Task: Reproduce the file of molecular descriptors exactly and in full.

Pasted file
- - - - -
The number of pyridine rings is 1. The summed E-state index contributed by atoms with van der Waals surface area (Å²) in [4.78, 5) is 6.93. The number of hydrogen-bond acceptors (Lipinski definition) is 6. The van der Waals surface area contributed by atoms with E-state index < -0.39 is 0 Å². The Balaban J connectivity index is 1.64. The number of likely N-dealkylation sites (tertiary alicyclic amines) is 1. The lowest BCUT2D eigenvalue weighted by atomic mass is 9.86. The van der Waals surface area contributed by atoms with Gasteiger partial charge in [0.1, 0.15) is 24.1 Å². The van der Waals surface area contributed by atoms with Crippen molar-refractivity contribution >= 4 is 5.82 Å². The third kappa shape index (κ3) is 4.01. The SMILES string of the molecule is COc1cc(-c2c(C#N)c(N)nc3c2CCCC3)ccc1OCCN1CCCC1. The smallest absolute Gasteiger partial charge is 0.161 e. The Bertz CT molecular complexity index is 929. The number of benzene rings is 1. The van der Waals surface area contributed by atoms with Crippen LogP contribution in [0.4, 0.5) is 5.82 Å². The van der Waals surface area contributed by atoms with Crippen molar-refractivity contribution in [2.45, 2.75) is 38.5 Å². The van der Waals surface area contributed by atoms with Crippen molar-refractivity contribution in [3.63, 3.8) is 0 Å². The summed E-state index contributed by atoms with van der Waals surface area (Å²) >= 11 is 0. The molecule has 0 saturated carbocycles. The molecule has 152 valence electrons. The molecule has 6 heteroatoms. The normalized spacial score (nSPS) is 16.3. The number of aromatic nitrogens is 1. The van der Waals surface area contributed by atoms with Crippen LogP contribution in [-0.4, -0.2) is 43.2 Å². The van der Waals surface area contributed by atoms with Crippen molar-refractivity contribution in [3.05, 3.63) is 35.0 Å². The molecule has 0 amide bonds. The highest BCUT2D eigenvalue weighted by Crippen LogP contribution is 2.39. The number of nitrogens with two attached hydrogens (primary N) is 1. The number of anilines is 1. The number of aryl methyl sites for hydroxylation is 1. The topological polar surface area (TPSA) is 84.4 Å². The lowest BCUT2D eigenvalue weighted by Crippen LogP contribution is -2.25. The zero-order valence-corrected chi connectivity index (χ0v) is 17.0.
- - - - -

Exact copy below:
The number of pyridine rings is 1. The summed E-state index contributed by atoms with van der Waals surface area (Å²) in [4.78, 5) is 6.93. The number of hydrogen-bond acceptors (Lipinski definition) is 6. The van der Waals surface area contributed by atoms with E-state index < -0.39 is 0 Å². The Balaban J connectivity index is 1.64. The number of likely N-dealkylation sites (tertiary alicyclic amines) is 1. The lowest BCUT2D eigenvalue weighted by atomic mass is 9.86. The van der Waals surface area contributed by atoms with Gasteiger partial charge in [0.1, 0.15) is 24.1 Å². The van der Waals surface area contributed by atoms with Crippen molar-refractivity contribution >= 4 is 5.82 Å². The third kappa shape index (κ3) is 4.01. The SMILES string of the molecule is COc1cc(-c2c(C#N)c(N)nc3c2CCCC3)ccc1OCCN1CCCC1. The smallest absolute Gasteiger partial charge is 0.161 e. The Bertz CT molecular complexity index is 929. The number of benzene rings is 1. The van der Waals surface area contributed by atoms with Crippen LogP contribution in [0.4, 0.5) is 5.82 Å². The van der Waals surface area contributed by atoms with Crippen molar-refractivity contribution in [2.45, 2.75) is 38.5 Å². The van der Waals surface area contributed by atoms with Crippen molar-refractivity contribution in [3.63, 3.8) is 0 Å². The summed E-state index contributed by atoms with van der Waals surface area (Å²) >= 11 is 0. The molecule has 0 saturated carbocycles. The molecule has 152 valence electrons. The molecule has 6 heteroatoms. The normalized spacial score (nSPS) is 16.3. The number of aromatic nitrogens is 1. The van der Waals surface area contributed by atoms with Crippen LogP contribution in [-0.4, -0.2) is 43.2 Å². The van der Waals surface area contributed by atoms with Crippen molar-refractivity contribution in [3.05, 3.63) is 35.0 Å². The molecule has 0 amide bonds. The highest BCUT2D eigenvalue weighted by Crippen LogP contribution is 2.39. The number of nitrogens with two attached hydrogens (primary N) is 1. The number of anilines is 1. The number of aryl methyl sites for hydroxylation is 1. The topological polar surface area (TPSA) is 84.4 Å². The lowest BCUT2D eigenvalue weighted by Crippen LogP contribution is -2.25. The zero-order valence-corrected chi connectivity index (χ0v) is 17.0.